So here’s to a new year. And new inspiration. To being kind to myself. To writing when I can. And being OK about it all when I can’t .

And to you out there reading—thanks for being along for the ride!

Keeping priorities straight: It’s not an easy thing for me to do.

When I started the ‘Roost’ back in January, the purpose of the blog was to create a space for intentional ‘daily’ writing practice. And also, maybe, along the way, to record some anecdotes for the good old family memory book.

The blog got off to a well enough start, but creativity and productivity have stalled somewhat in recent months. I guess that’s to be expected, given we have a new baby in the house. There’s really not a lot of free time during which I can just run off to the local coffee shop to sit and stew with my thoughts each day, typing away at the keys. What with swim lessons, and nursing sessions, and inconsistent nap schedules—and—have I mentioned I’m now a mother of five two-to-three days a week, since I’ve agreed to help my sister by caring for her two kids this summer? (They are actually quite pleasant and helpful, so, so far, it’s been a pretty nice arrangement).

I’m a person who thrives—creatively—only when she has time to herself. Moments of quiet in which to daydream, or simply, process. The moments don’t need to be very long, but they do need to happen. Otherwise, I get cranky. I feel stale and overwhelmed. Defeated. Which is how I feel now.

I find it terribly disappointing when 8:30 p.m. rolls around on any given day when I haven’t written, or at least thought of something to write for the blog. Because by that time, if it hasn’t gotten done, it’s just not going to happen. Sleep is way more necessary than writing is important right now.

The truth is, I probably do have time each day to write. I just don’t make it my top priority. I choose to spend my time doing other things instead, hoping I’ll be able to write later. Always later. How is it that the things that quite possibly nourish and fulfill us the most—in my case writing and exercise and meaningful time spent with my kids—get pushed to the side in lieu of other, less important, but still urgent-seeming tasks nonetheless?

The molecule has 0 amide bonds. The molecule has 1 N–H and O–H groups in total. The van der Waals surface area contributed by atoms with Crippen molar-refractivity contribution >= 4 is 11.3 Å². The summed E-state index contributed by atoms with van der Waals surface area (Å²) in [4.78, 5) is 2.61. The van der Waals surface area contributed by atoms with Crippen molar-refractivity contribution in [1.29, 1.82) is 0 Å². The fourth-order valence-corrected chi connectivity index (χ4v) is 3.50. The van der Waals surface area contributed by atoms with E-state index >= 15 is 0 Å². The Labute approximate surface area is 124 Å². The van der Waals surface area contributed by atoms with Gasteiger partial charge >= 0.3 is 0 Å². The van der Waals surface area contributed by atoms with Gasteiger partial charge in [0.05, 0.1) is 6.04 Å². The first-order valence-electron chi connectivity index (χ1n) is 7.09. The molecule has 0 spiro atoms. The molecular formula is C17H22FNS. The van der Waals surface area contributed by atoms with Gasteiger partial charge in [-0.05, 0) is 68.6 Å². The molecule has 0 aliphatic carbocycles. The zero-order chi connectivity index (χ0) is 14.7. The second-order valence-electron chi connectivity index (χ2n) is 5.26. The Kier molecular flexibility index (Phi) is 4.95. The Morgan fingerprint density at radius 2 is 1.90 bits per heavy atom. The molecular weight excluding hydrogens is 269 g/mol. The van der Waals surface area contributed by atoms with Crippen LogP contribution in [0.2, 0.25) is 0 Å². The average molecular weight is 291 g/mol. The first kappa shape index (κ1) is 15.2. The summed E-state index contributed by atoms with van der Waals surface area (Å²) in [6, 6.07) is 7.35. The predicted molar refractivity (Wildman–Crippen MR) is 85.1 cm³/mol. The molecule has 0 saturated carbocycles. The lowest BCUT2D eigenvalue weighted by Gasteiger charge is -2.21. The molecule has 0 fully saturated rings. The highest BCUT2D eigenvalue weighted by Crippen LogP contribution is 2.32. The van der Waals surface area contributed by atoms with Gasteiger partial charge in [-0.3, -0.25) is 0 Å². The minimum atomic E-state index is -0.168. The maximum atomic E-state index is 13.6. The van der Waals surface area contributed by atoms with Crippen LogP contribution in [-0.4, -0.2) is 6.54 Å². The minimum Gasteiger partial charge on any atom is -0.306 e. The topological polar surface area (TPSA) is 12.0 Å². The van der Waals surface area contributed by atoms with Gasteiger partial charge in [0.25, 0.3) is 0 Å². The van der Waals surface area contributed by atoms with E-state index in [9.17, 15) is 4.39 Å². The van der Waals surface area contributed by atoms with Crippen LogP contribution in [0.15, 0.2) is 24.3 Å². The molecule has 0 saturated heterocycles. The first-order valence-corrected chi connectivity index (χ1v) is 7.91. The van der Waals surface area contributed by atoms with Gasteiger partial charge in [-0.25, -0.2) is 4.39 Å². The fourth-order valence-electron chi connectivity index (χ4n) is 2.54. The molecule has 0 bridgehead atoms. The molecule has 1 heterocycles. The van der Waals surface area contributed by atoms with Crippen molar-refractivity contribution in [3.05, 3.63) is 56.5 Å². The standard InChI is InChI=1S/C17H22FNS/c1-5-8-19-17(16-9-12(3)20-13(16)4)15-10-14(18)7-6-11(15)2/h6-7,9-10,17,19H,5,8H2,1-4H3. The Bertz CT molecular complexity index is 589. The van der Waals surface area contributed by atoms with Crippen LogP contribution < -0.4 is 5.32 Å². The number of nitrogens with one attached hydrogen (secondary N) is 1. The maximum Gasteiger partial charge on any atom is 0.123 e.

It’s like I have this mental checklist of things I need to accomplish before I do the things that I find pleasurable. 

Take a walk with the kids in the morning to get fresh air and much needed endorphins to start the day? Nope, gotta start in on the growing laundry pile. Play house with the kids, or make art at the table? Not yet. Kitchen’s a mess. Gotta clean it up. Get out the computer and write while the kids nap? Or, better yet, take a nap myself? Are you kidding? That’s the only time I have to tidy up the place and run the vacuum across the floor.

Liam has always tried to help me see straight. “Sit down and rest. Does that [insert meaningless chore] really need to be done right now?” Of course it doesn’t. Don’t people always advise: The vacuuming can wait. Right? It will always be there.

That’s the problem! It will always be there! So, it needs to be taken care of! Immediately! Every time! 

For only when the floors are clean, the dishes put away, the laundry folded and stashed in dresser drawers, can I permit myself the space within which to write and create, go on walks, to sit down and breathe.

Pretty effed up, huh? This is the way I work. The way I rationalize and compartmentalize. It’s compulsive, I know. So, as life with three little ones is extremely messy and loud, and relatively inescapable, you can understand why it’s been awhile since I’ve written, and why the posts have been infrequent. I’m trying to work on the priority thing.

I’ve started setting the laptop on the table in the mornings as a gentle reminder that I should sit and write whenever I have the opportunity. And, I’ve been trying to carve out some time to play with the girls a bit each day, to let loose and just have fun with them both. And, to talk to, make smiley faces at, or simply stare at the baby (he’s getting so big!). I even let myself give in to reading a nearly 500-page John Grisham paperback this past weekend. It’s pretty much all I did from evening Friday until I finished it on Sunday afternoon, thanks to the hubs for picking up some major parenting slack.

I do know how to relax, you know. It’s just that I have to do about thirty-seven things first, before I’ll let myself cave. I’m working on reducing that number substantially, or simply being able to say to the girls, “You want to have a tea party for the next five hours straight? You got it! But what about that mess in the living room? Oh, don’t worry about that, sweeties. In fact, fuck it all! Who’s pouring first?”

Well, minus the whole ‘fuck it all’ part. I imagine that part I’ll say in my head. You get the point, though.